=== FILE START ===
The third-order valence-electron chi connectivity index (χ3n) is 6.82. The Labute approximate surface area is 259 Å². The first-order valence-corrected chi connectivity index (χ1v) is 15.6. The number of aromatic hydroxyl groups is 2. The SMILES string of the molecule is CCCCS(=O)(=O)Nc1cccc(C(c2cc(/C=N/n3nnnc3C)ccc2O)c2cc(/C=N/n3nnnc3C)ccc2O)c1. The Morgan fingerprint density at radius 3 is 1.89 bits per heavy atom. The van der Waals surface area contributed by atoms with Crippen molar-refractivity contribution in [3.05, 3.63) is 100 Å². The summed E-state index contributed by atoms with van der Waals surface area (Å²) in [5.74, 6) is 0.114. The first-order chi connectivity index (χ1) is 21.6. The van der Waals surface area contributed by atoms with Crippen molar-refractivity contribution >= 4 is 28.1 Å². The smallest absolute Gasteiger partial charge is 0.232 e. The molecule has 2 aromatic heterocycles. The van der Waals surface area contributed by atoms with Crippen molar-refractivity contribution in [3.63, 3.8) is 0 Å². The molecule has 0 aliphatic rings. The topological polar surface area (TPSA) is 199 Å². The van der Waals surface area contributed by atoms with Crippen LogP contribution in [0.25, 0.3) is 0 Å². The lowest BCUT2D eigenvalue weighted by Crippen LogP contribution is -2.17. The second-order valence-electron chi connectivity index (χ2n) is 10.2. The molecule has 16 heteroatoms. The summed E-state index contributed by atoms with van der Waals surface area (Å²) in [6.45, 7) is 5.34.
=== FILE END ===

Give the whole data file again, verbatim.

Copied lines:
The third-order valence-electron chi connectivity index (χ3n) is 6.82. The Labute approximate surface area is 259 Å². The first-order valence-corrected chi connectivity index (χ1v) is 15.6. The number of aromatic hydroxyl groups is 2. The SMILES string of the molecule is CCCCS(=O)(=O)Nc1cccc(C(c2cc(/C=N/n3nnnc3C)ccc2O)c2cc(/C=N/n3nnnc3C)ccc2O)c1. The Morgan fingerprint density at radius 3 is 1.89 bits per heavy atom. The van der Waals surface area contributed by atoms with Crippen molar-refractivity contribution in [3.05, 3.63) is 100 Å². The summed E-state index contributed by atoms with van der Waals surface area (Å²) in [5.74, 6) is 0.114. The first-order chi connectivity index (χ1) is 21.6. The van der Waals surface area contributed by atoms with Crippen molar-refractivity contribution >= 4 is 28.1 Å². The smallest absolute Gasteiger partial charge is 0.232 e. The molecule has 2 aromatic heterocycles. The van der Waals surface area contributed by atoms with Crippen molar-refractivity contribution in [3.63, 3.8) is 0 Å². The molecule has 0 aliphatic rings. The topological polar surface area (TPSA) is 199 Å². The van der Waals surface area contributed by atoms with Crippen LogP contribution in [0.25, 0.3) is 0 Å². The lowest BCUT2D eigenvalue weighted by Crippen LogP contribution is -2.17. The second-order valence-electron chi connectivity index (χ2n) is 10.2. The molecule has 16 heteroatoms. The summed E-state index contributed by atoms with van der Waals surface area (Å²) in [6.45, 7) is 5.34.